Is there such a thing as ‘NEBOSH speak’?

Teacher marking paperIs there such a thing as ‘NEBOSH speak’?

NEBOSH have a special language – there I’ve said it; that language is English! Of course the exams are translated into other languages as well, but in all cases the use of language has to be clear and precise so everyone can understand what the question is asking. Try writing a question that is clear and unambiguous and you will see just how difficult the task really is!

So, how do you understand exactly what the question is asking and how do you know how much to write?

The obvious answer is to be well-prepared and to know all the material on the syllabus – there really is no substitute for diligent study. However, there are other things that are useful to know as well.

It may be helpful to think of the exam questions not as questions at all, but as a series of instructions. These instructions are given using ‘Command words’ like ‘Outline’, ‘Describe’, ‘Identify’ or ‘Explain’. Thinking of the questions in this way helps the candidate to decide how much detail to put in an answer.

An ‘Outline’ requires the candidate to indicate the principal features or different parts of something – perhaps writing a short sentence on each point. ‘Identify’ questions often require less detail, so the candidate need only give a reference to an item, such as its name etc.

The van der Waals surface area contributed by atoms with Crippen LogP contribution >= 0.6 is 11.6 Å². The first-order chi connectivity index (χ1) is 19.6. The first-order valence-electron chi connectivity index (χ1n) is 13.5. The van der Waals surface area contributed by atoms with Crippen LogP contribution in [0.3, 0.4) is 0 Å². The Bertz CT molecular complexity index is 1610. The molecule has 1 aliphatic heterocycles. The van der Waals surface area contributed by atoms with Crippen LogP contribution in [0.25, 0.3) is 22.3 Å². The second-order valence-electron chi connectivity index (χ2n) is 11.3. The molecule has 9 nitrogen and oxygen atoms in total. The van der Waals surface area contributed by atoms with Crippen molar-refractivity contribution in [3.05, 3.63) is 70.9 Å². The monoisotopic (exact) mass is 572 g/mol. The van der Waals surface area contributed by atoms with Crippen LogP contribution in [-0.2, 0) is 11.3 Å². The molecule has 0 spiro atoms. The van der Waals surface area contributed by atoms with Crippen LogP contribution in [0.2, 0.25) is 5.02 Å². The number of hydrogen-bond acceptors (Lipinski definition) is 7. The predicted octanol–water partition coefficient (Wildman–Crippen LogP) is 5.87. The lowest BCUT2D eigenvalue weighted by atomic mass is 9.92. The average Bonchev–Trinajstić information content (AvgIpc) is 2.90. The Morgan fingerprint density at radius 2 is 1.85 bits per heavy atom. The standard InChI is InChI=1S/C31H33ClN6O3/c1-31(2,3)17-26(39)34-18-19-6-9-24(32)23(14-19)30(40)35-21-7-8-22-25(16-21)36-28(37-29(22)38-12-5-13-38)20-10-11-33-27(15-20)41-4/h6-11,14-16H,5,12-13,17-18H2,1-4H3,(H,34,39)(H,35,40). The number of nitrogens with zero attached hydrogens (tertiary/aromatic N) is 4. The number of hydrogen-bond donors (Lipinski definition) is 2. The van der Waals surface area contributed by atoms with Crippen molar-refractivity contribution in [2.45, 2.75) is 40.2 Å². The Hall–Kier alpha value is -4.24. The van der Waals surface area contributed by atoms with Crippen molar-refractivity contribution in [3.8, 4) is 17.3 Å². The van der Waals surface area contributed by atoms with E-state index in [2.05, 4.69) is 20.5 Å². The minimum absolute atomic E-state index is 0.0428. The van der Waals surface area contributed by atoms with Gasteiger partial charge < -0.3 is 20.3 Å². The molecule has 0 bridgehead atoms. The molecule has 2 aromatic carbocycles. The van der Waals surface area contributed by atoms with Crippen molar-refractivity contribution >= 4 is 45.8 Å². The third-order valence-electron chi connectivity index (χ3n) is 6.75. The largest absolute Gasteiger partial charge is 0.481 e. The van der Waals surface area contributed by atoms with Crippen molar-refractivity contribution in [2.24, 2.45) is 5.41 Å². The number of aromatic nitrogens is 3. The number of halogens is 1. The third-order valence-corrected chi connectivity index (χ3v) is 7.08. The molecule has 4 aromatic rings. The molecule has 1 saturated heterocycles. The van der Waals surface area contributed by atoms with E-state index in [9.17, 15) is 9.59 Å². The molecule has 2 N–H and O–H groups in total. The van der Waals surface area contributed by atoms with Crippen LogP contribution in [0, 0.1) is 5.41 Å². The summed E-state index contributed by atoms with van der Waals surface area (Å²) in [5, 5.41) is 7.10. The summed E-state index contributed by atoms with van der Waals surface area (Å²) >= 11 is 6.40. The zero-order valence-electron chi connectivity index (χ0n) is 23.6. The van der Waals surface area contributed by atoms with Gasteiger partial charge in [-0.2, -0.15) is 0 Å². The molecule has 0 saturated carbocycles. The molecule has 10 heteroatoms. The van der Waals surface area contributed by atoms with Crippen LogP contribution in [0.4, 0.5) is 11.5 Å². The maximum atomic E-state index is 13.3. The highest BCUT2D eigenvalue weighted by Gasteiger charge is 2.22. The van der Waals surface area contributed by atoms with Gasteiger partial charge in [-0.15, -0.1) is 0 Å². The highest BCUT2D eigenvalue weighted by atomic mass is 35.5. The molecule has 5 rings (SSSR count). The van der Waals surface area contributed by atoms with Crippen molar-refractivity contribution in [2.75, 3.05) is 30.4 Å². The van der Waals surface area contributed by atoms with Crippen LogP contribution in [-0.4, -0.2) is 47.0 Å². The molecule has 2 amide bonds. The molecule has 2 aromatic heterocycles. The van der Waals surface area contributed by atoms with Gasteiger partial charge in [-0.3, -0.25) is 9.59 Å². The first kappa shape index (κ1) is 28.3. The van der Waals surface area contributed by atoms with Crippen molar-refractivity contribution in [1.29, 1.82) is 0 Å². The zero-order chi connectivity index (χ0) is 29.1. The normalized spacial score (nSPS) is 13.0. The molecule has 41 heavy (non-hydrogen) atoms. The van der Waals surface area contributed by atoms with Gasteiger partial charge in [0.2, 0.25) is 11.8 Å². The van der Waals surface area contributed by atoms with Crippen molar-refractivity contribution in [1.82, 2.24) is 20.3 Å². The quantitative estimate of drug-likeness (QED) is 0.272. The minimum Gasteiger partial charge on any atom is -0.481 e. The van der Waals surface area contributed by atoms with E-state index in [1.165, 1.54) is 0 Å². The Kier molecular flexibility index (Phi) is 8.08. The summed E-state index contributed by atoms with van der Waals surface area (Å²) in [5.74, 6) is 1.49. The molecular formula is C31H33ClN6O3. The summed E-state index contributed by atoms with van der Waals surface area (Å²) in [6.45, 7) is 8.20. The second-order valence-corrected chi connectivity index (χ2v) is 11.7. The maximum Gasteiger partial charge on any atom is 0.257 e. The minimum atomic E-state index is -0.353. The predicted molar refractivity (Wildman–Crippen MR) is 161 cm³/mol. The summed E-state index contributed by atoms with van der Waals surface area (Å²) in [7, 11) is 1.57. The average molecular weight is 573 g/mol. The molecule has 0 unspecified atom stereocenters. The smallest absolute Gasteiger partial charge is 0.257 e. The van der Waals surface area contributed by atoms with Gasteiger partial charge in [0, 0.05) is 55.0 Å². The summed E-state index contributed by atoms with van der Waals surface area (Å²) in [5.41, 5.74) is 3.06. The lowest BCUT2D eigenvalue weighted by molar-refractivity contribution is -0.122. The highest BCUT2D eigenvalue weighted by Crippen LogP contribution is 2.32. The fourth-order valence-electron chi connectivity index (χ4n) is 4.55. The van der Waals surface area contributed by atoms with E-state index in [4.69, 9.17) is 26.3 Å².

The more detailed questions start with words like ‘Describe’ or ‘Explain’, although it is a mistake to think of any command word as a guide to the number of words to write – it is all about the amount of depth to include in an answer.

A ‘Describe’ question requires the candidate to give a detailed account of the distinctive features of the subject, although it will fall short of a full explanation. To ‘Explain’ something requires the candidate to make an idea or relationship clear – to provide an understanding. Depending on the topic, this might take just a few words or could take half a page.

So when tackling the NEBOSH exam it is of the utmost importance that the candidate reads and takes note of the command word as this provides the instructions to follow.

Also worthy of note is the fact that the specific intended learning outcomes in the syllabus all start with command words. Therefore, if a learning outcome starts say, with ‘Identify’, the examiners cannot ask the candidate to, for example, “Explain” – that would go beyond what the syllabus requires.

So, writing examination questions is a difficult and time-consuming task that has to result in a question that can be understood by the majority of candidates and is as unambiguous as possible. This is achieved by the use of command words, which provide a framework of instructions to follow. However, if you are ever at a loss for how much to write, simply look at the number of marks available for the question. Similarly, the number of marks available will indicate the number of different points that needed to be made in your answer. One final rule – unless the question asks you to ‘Identify’, always write in sentences – simple lists are not normally enough to get a good mark.

Andrew AshfordAndrew Ashford BSc (Hons), GDL, Cert Ed., CMIOSH

Long-standing RRC Associate Tutor, NEBOSH Principal Examiner (Unit A), Barrister (non-practising) and Safety Practitioner